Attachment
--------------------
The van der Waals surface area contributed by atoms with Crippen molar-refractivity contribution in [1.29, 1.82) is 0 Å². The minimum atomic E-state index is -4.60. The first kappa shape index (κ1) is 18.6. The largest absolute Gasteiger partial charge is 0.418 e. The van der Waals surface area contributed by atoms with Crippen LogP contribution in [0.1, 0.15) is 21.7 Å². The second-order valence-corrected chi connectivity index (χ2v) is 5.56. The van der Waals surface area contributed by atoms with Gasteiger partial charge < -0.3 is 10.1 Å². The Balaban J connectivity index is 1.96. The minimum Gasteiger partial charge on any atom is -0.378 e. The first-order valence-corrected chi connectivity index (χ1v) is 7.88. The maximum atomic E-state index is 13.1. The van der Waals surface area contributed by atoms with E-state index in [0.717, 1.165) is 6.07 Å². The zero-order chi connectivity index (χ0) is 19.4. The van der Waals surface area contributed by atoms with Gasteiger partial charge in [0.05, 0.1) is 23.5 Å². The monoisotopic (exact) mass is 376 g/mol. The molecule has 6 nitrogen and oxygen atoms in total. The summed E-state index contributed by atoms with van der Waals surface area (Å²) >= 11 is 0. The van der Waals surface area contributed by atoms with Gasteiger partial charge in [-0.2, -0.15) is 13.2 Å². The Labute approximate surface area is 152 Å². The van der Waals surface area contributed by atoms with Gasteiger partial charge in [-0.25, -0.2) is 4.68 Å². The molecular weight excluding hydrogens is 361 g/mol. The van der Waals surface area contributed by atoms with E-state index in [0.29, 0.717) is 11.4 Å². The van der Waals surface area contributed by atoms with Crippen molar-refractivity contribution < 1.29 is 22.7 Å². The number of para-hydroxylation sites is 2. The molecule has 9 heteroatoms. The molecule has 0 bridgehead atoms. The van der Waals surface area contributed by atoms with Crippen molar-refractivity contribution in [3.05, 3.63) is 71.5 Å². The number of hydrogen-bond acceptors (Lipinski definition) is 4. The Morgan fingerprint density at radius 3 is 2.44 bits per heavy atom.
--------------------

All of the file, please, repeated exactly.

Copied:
The van der Waals surface area contributed by atoms with Crippen molar-refractivity contribution in [1.29, 1.82) is 0 Å². The minimum atomic E-state index is -4.60. The first kappa shape index (κ1) is 18.6. The largest absolute Gasteiger partial charge is 0.418 e. The van der Waals surface area contributed by atoms with Crippen LogP contribution in [0.1, 0.15) is 21.7 Å². The second-order valence-corrected chi connectivity index (χ2v) is 5.56. The van der Waals surface area contributed by atoms with Gasteiger partial charge < -0.3 is 10.1 Å². The Balaban J connectivity index is 1.96. The minimum Gasteiger partial charge on any atom is -0.378 e. The first-order valence-corrected chi connectivity index (χ1v) is 7.88. The maximum atomic E-state index is 13.1. The van der Waals surface area contributed by atoms with E-state index in [0.717, 1.165) is 6.07 Å². The zero-order chi connectivity index (χ0) is 19.4. The van der Waals surface area contributed by atoms with Gasteiger partial charge in [0.05, 0.1) is 23.5 Å². The monoisotopic (exact) mass is 376 g/mol. The molecule has 6 nitrogen and oxygen atoms in total. The summed E-state index contributed by atoms with van der Waals surface area (Å²) >= 11 is 0. The van der Waals surface area contributed by atoms with Gasteiger partial charge in [-0.2, -0.15) is 13.2 Å². The Labute approximate surface area is 152 Å². The van der Waals surface area contributed by atoms with Gasteiger partial charge in [-0.25, -0.2) is 4.68 Å². The molecular weight excluding hydrogens is 361 g/mol. The van der Waals surface area contributed by atoms with E-state index in [0.29, 0.717) is 11.4 Å². The van der Waals surface area contributed by atoms with Crippen molar-refractivity contribution < 1.29 is 22.7 Å². The number of para-hydroxylation sites is 2. The molecule has 9 heteroatoms. The molecule has 0 bridgehead atoms. The van der Waals surface area contributed by atoms with Crippen molar-refractivity contribution in [3.05, 3.63) is 71.5 Å². The number of hydrogen-bond acceptors (Lipinski definition) is 4. The Morgan fingerprint density at radius 3 is 2.44 bits per heavy atom.